Over eight hundred people crowded into the third floor reception area of The Rooms Provincial Art Gallery on October 7th, 2016 for the opening of SakKijâjuk: Art and Craft from Nunatsiavut. As the opening event of the 2016 international Inuit Studies Conference and the first exclusive exhibition of Labrador Inuit art ever held at The Rooms, it is perhaps understandable that the turnout for this special event broke the gallery’s all-time attendance record, but exciting nonetheless. SakKijâjuk, as the first-ever nationally touring exhibition to take a comprehensive look at the history of art and craft in Nunatsiavut, is a groundbreaking exhibition featuring over one hundred works created by forty-seven artists over the last sixty years (eighty-seven of these works will go on tour). Largely hailing from the Labrador coast, many of these artists were in attendance at this momentous event, which brought numerous members of the Nunatsiavut political, professional, academic and arts communities together with Inuit and others from around the circumpolar world to celebrate the exciting depth and breadth of artistic production generated in Nunatsiavut.
The purpose of this exhibition, curated by Dr. Heather Igloliorte, an Inuk art historian from Happy Valley-Goose Bay, is to bring to light the long overlooked history of Labrador Inuit art. In 1949 modern Inuit art exploded onto the international art scene, catapulted by the success of a famously sold-out show at the Canadian Handicrafts Guild in Montreal. Yet the same year, under the “Terms of Union” the former Dominion of Newfoundland joined Canada yet omitted any mention of federal jurisdiction over the new province’s Aboriginal peoples. The decision had an unintended effect on Labrador Inuit artists, making them ineligible for any of the federally funded Inuit arts initiatives that developed during the following decades. Carving studios, print shops, and the cooperative movement soon took form throughout what are now Nunavut and Nunavik, but there was no similar activity in Labrador. As time passed, Canadian Inuit art grew into a rich and varied practice, a respected field of study and a multimillion-dollar industry. Meanwhile Labrador Inuit artists remained nearly invisible. A handful of artists did find critical and commercial success on their own, yet understanding and recognition of Labrador Inuit art as a whole remained unseen.
SakKijâjuk means “to be visible” in the Labrador dialect of Inuktitut. In SakKijâjuk, the exhibition shines a light on the work of four generations of artists: Elders, Trailblazers, Fire Keepers and the Next Generation. It reveals the vital yet long-hidden art history of Nunatsiavut, highlighting the enduring resilience of these artists. In effect, this exhibition finally introduces Nunatsiavummiut artists and craftspeople to the world.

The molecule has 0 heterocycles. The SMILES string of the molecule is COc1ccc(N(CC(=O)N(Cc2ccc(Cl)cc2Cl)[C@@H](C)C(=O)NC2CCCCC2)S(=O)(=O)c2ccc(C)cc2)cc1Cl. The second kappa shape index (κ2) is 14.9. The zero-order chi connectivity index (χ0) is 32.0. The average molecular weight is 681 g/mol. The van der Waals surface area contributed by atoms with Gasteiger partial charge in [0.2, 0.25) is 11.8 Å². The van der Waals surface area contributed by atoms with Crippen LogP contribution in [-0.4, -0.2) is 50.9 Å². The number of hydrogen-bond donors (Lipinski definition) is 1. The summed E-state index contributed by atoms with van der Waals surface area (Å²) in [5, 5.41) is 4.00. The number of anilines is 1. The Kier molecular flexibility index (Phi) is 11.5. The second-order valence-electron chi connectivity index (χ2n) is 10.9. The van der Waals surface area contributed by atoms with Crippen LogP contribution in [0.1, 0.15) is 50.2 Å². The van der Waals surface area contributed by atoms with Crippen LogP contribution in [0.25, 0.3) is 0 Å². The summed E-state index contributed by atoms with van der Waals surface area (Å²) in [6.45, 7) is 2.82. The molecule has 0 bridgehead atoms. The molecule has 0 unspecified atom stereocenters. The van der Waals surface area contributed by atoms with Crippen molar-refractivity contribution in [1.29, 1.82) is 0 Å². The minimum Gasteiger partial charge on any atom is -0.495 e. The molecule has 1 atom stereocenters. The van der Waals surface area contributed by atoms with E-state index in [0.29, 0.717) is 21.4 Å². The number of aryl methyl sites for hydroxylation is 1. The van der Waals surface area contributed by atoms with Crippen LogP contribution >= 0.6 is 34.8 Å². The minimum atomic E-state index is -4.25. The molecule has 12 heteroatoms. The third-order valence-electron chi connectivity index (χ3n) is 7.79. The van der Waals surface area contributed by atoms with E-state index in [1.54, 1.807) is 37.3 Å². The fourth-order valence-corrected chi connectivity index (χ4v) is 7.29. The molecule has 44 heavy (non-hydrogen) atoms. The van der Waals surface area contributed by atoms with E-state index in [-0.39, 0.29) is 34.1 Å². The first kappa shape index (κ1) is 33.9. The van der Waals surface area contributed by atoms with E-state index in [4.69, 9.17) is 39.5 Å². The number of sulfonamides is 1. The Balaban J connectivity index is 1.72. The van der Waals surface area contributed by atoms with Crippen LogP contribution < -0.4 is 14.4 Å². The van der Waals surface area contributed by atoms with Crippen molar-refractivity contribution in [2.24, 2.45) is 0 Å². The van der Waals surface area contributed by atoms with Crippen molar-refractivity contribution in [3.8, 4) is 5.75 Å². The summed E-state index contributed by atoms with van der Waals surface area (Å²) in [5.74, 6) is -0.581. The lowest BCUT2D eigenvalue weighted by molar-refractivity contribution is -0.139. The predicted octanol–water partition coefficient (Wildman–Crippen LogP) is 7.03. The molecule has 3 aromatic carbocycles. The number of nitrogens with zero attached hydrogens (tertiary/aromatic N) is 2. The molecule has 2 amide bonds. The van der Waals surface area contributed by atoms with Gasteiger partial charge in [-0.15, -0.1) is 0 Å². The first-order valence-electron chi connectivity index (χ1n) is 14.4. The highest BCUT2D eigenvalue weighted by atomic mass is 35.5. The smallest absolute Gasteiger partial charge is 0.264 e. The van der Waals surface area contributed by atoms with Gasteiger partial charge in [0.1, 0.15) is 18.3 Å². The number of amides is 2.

The creation of this exhibition has been made possible by the generous support of the International Grenfell Association, with funding and support also provided by the Nunatsiavut Government, Canadian Heritage, the Tasiujatsoak Trust, The Rooms Provincial Art Gallery Division, and contributions from both York University in Toronto and Concordia University in Montreal through various research grants. The exhibition is the product of four years of ethical, collaborative research and development undertaken with Inuit artists all along the Labrador coast, emerging from the simple question: what can we do together to raise awareness of Labrador Inuit art across Canada? The exhibition is the ultimate outcome of this collective, Inuit-led project, but there are many other positive outcomes emerging from this process as well. One exciting forthcoming development will be the publication in early 2017 of the 200-page, full colour exhibition catalogue featuring all of the artists and their works. The catalogue is written by Igloliorte and includes contributions by Jenna Joyce Broomfield (a Nunatsiavummiut throat singer and law student from North West River), Aimee Chaulk (Inuk editor of Them Days Magazine), Christine Lalonde (Associate Curator of Indigenous Art at the National Gallery of Canada), and Barry Pottle (Inuit photographer from Rigolet now residing in Ottawa). In addition, many of the artists have already been profiled in short oral history interviews highlighting their talents and knowledge, and a short documentary film featuring the creation of the exhibition is in development by Igloliorte and her collaborator, filmmaker Matthew Brulotte. In the coming months the exhibition tour schedule will be finalized and the exhibition website will launch, providing more Canadians with an opportunity to learn about the exciting history of Inuit art and craft from the Labrador coast.
Submitted by Dr. Heather Igloliorte